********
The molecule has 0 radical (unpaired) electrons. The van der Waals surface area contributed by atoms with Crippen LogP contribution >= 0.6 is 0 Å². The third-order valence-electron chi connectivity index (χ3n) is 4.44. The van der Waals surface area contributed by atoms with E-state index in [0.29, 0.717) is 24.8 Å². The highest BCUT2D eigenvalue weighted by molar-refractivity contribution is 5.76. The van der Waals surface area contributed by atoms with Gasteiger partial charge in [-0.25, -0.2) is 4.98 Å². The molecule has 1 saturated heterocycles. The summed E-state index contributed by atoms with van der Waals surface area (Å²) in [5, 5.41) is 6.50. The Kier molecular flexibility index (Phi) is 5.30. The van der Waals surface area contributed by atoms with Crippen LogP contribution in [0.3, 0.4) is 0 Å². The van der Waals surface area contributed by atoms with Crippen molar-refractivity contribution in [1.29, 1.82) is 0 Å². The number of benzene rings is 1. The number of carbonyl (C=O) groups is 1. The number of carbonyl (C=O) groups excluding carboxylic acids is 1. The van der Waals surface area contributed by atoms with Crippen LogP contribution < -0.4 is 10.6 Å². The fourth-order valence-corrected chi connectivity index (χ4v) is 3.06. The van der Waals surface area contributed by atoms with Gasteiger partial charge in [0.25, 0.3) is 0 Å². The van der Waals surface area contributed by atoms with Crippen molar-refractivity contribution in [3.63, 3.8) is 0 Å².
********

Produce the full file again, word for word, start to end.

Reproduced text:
The molecule has 0 radical (unpaired) electrons. The van der Waals surface area contributed by atoms with Crippen LogP contribution >= 0.6 is 0 Å². The third-order valence-electron chi connectivity index (χ3n) is 4.44. The van der Waals surface area contributed by atoms with E-state index in [0.29, 0.717) is 24.8 Å². The highest BCUT2D eigenvalue weighted by molar-refractivity contribution is 5.76. The van der Waals surface area contributed by atoms with Gasteiger partial charge in [-0.25, -0.2) is 4.98 Å². The molecule has 1 saturated heterocycles. The summed E-state index contributed by atoms with van der Waals surface area (Å²) in [5, 5.41) is 6.50. The Kier molecular flexibility index (Phi) is 5.30. The van der Waals surface area contributed by atoms with Crippen LogP contribution in [0.3, 0.4) is 0 Å². The van der Waals surface area contributed by atoms with Crippen molar-refractivity contribution in [1.29, 1.82) is 0 Å². The number of benzene rings is 1. The number of carbonyl (C=O) groups is 1. The number of carbonyl (C=O) groups excluding carboxylic acids is 1. The van der Waals surface area contributed by atoms with Crippen LogP contribution < -0.4 is 10.6 Å². The fourth-order valence-corrected chi connectivity index (χ4v) is 3.06. The van der Waals surface area contributed by atoms with Gasteiger partial charge in [0.25, 0.3) is 0 Å². The van der Waals surface area contributed by atoms with Crippen molar-refractivity contribution in [3.63, 3.8) is 0 Å².